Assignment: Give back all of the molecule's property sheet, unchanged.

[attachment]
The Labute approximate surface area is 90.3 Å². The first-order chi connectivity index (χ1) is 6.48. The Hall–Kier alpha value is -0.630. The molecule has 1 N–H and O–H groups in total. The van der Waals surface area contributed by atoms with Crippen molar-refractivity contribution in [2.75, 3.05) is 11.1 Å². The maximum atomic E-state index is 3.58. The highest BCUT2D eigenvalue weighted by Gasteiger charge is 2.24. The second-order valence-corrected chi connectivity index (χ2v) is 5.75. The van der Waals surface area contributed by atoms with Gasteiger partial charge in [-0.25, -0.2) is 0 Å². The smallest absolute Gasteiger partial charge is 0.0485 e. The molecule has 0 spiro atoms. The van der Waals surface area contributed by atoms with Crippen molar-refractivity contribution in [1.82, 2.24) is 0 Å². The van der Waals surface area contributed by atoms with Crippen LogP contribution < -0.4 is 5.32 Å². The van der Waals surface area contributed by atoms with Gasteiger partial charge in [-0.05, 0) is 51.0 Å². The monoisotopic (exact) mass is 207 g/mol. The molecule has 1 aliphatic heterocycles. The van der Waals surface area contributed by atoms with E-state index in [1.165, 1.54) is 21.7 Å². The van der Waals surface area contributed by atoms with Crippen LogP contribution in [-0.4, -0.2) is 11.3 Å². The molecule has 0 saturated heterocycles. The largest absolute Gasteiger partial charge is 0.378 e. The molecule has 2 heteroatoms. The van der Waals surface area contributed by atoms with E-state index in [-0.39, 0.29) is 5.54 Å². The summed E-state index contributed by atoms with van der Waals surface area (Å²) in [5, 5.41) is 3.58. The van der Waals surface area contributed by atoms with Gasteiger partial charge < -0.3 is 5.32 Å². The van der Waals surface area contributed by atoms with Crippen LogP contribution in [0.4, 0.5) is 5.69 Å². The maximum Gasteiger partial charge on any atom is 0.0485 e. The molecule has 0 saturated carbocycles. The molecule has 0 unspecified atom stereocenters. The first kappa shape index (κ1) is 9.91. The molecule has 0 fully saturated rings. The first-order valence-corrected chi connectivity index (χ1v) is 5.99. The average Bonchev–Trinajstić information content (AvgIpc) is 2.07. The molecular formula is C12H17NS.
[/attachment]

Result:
The Labute approximate surface area is 90.3 Å². The first-order chi connectivity index (χ1) is 6.48. The Hall–Kier alpha value is -0.630. The molecule has 1 N–H and O–H groups in total. The van der Waals surface area contributed by atoms with Crippen molar-refractivity contribution in [2.75, 3.05) is 11.1 Å². The maximum atomic E-state index is 3.58. The highest BCUT2D eigenvalue weighted by Gasteiger charge is 2.24. The second-order valence-corrected chi connectivity index (χ2v) is 5.75. The van der Waals surface area contributed by atoms with Gasteiger partial charge in [-0.25, -0.2) is 0 Å². The smallest absolute Gasteiger partial charge is 0.0485 e. The molecule has 0 spiro atoms. The van der Waals surface area contributed by atoms with Crippen molar-refractivity contribution in [1.82, 2.24) is 0 Å². The van der Waals surface area contributed by atoms with Crippen LogP contribution < -0.4 is 5.32 Å². The van der Waals surface area contributed by atoms with Gasteiger partial charge in [-0.05, 0) is 51.0 Å². The monoisotopic (exact) mass is 207 g/mol. The molecule has 1 aliphatic heterocycles. The van der Waals surface area contributed by atoms with E-state index in [1.165, 1.54) is 21.7 Å². The van der Waals surface area contributed by atoms with Crippen LogP contribution in [-0.4, -0.2) is 11.3 Å². The molecule has 0 saturated heterocycles. The largest absolute Gasteiger partial charge is 0.378 e. The molecule has 2 heteroatoms. The van der Waals surface area contributed by atoms with E-state index in [-0.39, 0.29) is 5.54 Å². The summed E-state index contributed by atoms with van der Waals surface area (Å²) in [5, 5.41) is 3.58. The van der Waals surface area contributed by atoms with Gasteiger partial charge < -0.3 is 5.32 Å². The van der Waals surface area contributed by atoms with Crippen LogP contribution in [0.4, 0.5) is 5.69 Å². The maximum Gasteiger partial charge on any atom is 0.0485 e. The molecule has 0 saturated carbocycles. The molecule has 0 unspecified atom stereocenters. The first kappa shape index (κ1) is 9.91. The molecule has 0 fully saturated rings. The first-order valence-corrected chi connectivity index (χ1v) is 5.99. The average Bonchev–Trinajstić information content (AvgIpc) is 2.07. The molecular formula is C12H17NS.